Artificial intelligence could upend the way we shop for loved ones around the holidays. It’s just not ready to do everything yet.
A third of people say they plan to use ChatGPT or some other generative AI while holiday shopping this year, according to a September analytics survey by Adobe. Those surveyed said they wanted AI to surface good deals, brand recommendations and gift alternatives.
These shoppers might be getting ahead of themselves. When you pose shopping and deal-hunting queries to the most popular AI chatbots, limitations often show up. “Hallucinations”—AI speak for inaccurate information—sometimes tell you something is on sale when it isn’t or recommend outdated products.
And this fledgling technology isn’t fully integrated into popular shopping sites like Walmart and Etsy. The ones that aim to use it have only just begun experimenting.
“Retailers are getting better but are nowhere close to where they want to be,” says Sharmila Chatterjee, academic head of enterprise management at the MIT Sloan School of Management.
AI could still help you this holiday shopping season—you just have to manage your expectations.
AI shopping assistants
Generative-AI tools like Microsoft’s Bing and Google’s Bard scrub the internet in real-time to find answers to queries. OpenAI’s ChatGPT, which is trained on older data, began offering real-time search responses in September, but you need the $20-a-month ChatGPT Plus plan.
You can ask these bots to scan sites to summarize reviews, offer price comparisons and recommend products. For instance, go to Bard and type in the prompt “Should I buy the new AirPods Pro?” The bot’s response may include a pros-and-cons list or notes about what users have said about the product. You can then follow up with questions about similar products and cheaper alternatives.
Where bots fall short is keeping up with the latest markdowns.
In Microsoft Copilot, formerly called Bing Chat, a search for “What’s the best quality portable photo printer I can buy right now?” produced a response with some promising options and links to articles. But while the bot said users could buy each of the printers on Amazon for $99, none was available for that price. A similar query in Bard linked to products that weren’t offering the sales the bot suggested.
For now, you should check the retailers for pricing and other details.
One site that is working to solve the deal-hunting problem with AI is BrickSeek. The price-comparison site, which helps shoppers find items before they sell out, launched its Deals page in September. The new page helps customers find the best markdowns on products across major retailers.
And while Google’s Bard might lack deal-hunting skills, the company has a new deals page that offers up-to-date information on sale items. You can activate it by typing “shop deals” in Search.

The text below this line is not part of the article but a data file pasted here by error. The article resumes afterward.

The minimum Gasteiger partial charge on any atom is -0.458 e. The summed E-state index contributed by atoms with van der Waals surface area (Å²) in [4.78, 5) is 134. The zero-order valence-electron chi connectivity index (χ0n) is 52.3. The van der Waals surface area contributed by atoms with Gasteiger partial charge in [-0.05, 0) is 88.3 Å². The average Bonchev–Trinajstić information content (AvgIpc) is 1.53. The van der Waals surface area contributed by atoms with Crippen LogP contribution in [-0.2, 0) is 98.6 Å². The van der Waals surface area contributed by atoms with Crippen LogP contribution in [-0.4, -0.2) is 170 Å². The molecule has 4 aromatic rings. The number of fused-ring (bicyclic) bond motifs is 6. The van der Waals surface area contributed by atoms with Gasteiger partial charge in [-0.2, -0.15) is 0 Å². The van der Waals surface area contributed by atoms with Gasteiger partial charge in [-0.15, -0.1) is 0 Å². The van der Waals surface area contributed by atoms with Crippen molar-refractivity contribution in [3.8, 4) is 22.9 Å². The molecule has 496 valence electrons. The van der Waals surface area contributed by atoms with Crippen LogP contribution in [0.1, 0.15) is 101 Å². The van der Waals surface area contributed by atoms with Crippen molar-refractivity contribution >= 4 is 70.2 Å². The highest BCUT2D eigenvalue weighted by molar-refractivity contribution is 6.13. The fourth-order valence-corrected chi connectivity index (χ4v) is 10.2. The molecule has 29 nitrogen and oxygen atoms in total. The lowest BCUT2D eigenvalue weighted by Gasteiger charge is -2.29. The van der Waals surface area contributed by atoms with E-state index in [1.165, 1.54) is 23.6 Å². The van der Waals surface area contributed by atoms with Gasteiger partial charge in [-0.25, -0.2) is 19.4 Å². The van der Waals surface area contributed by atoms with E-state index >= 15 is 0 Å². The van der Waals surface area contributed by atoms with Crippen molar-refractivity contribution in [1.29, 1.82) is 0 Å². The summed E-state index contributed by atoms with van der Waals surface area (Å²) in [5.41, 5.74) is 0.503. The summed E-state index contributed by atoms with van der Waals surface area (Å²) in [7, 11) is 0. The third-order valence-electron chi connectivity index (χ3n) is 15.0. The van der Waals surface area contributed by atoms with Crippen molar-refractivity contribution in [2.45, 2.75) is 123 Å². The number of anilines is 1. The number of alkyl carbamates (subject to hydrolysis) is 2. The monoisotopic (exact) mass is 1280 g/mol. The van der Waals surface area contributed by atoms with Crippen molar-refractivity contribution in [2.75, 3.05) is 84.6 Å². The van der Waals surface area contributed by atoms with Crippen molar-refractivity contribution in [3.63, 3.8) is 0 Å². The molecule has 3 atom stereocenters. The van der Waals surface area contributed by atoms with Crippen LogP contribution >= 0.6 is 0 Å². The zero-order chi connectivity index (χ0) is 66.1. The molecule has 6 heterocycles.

Online retail companies are also experimenting with generative AI to make search results more insightful.
At the beginning of the year, e-commerce platform Shopify—which says it partners with millions of retailers worldwide—started using OpenAI’s technology to power its in-app AI shopping assistant. In October, it brought an updated version to its website.
Users can treat the bot like they are talking to a person. You can ask it to help find toys for your music-loving niece, and it might show you child-friendly drums, guitars and more. The bot may ask you for specifics and refine its recommendations. Just bear in mind, it will only show items from those retailers Shopify supports.
If you want more options, Copilot in Microsoft Shopping works similarly across the web and offers additional information such as price history and comparisons. It began rolling out to users in mid-November.
Online marketplace Etsy is testing a similar AI-powered search bot. You would pose a query like “gifts for fall” and receive a chatty response with additional search suggestions. The chatbot is accompanied by a tailored results page that, in this example, would show product categories such as “cozy blankets” and “fall home décor.” Etsy didn’t say when this would be widely available.
Generative AI should be able to help retailers meet customers’ wants and needs without making them do much work, says Oded Netzer, a business professor at Columbia Business School whose research focuses on AI. He likens it to asking a friend for advice, though in this case the “friend” has its own motive.
“They want to sell products,” he says.
Other AI shopping tools
Last week, Google began rolling out generative-AI capabilities to make gift shopping easier. Searching “gifts for a 7-year-old who wants to be an inventor” produces all sorts of coding toys and other relevant ideas, with links to helpful articles. It is accessible to nonbusiness users in Chrome browsers and Google apps via Search Labs.
Also coming to Google’s Search Labs in December: an apparel-focused tool that lets users dream up what they are looking for using an AI image generator, which then points users to similar products that actually exist.
Amazon hasn’t added generative AI to its main search, but it did begin using it to summarize product reviews for shoppers in the U.S. The AI-generated text, which appears on product-detail pages in the app and website, highlights reviews from verified purchases.
Walmart is working on ways AI can enable open-ended searches. The company’s example, “unicorn-themed toddler birthday party,” could replace separate searches for multiple items, including “plates, streamers, party favors and more.” The retailer is also experimenting with a tool that blends generative AI with augmented reality to provide personalized, budget-specific interior-design assistance to customers designing a room.
When it comes to shopping with AI, there is huge potential, MIT’s Chatterjee says. But, she adds, we have yet to see “the proof of the pudding.”
—Dalvin Brown contributed to this article.
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